Editors at Europe’s best-selling tabloid proudly boast of feeling the emotions of their readers and listening to their hearts.
When 1.1 million migrants arrived in Germany in 2015, Bild Zeitung launched a ‘welcome’ campaign, echoing the sentiments of then-Chancellor Angela Merkel, who had unilaterally opened the country’s borders to Syrians fleeing civil war in their homeland.
The German people answered the call. They hung bunting on lampposts, waved balloons, offered food parcels and put up campbeds for the newcomers in sports halls, churches — and even in their own homes.
Which makes the new campaign by Germany’s favourite paper, known to everyone simply as Bild, quite extraordinary.
Under the front-page headline ‘Germany, we have a problem!’, it has published a highly controversial 50-point manifesto telling migrants how to behave as the country experiences a national culture clash.
‘Our world is in chaos, and we are in the middle of it,’ says the paper.
‘Since the terrorist attack of Hamas on Israel on October 7, we are experiencing a new dimension of hatred, against our values, our democracy and against Germany.
‘In our country, there are many who oppose our way of life. People who celebrate the murder of innocent civilians.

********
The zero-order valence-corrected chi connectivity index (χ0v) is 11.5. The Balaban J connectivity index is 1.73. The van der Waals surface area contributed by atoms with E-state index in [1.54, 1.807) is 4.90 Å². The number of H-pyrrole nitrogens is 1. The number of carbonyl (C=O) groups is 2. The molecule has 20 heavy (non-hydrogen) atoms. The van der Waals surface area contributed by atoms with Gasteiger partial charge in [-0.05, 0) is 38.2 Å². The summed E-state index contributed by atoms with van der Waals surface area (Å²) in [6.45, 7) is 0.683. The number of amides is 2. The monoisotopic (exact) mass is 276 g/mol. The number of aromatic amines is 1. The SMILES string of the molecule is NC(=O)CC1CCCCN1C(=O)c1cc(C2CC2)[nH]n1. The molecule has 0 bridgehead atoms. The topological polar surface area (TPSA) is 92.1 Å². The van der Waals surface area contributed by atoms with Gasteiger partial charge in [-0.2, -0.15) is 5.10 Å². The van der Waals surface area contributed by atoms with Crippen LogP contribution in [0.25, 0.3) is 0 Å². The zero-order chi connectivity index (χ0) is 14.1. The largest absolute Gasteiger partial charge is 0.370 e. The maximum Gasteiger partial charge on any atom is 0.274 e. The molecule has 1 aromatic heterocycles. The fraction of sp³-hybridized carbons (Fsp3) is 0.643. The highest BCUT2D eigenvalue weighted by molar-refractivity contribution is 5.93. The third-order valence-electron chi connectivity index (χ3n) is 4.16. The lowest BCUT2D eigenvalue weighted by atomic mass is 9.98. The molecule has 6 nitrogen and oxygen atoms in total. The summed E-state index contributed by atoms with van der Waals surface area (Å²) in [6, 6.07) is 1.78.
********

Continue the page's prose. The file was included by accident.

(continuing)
‘Those who teach their children to hate others because they are ‘infidels’ (non-believers), those who forbid women from wearing trousers; those who listen to radical preachers because they want a different society. Germany must say no!’
Though Bild calls its manifesto a ‘sort of house rules’ for everyone living in Germany, it is clearly aimed at migrants. And its significance cannot be overstated.
With its racy pictures and eye-grabbing headlines, Bild — which sells one million print copies a day — has a massive impact on the German people’s mindset.
Twenty regional editions serve every corner of the country and each month its website attracts 25 million visitors, almost a third of the nation’s adult population.
‘It is the chosen literary fodder of politicians,’ I was told by a seasoned commentator in Germany this week.
Mrs Merkel’s predecessor, Chancellor Gerhard Schroder, once said in a memorable testimonial: ‘To govern, I need Bild daily, the Bild Sunday edition, and the TV.’
And, as a senior minister in Mrs Merkel’s cabinet during the 2015 migration crisis, the now European Commission president Ursula Von Der Leyen even turned up at Bild’s Berlin headquarters for its editors’ influential dinner parties.
And so, when the paper’s manifesto appeared on newsstands a few weeks ago, everyone sat up and took notice.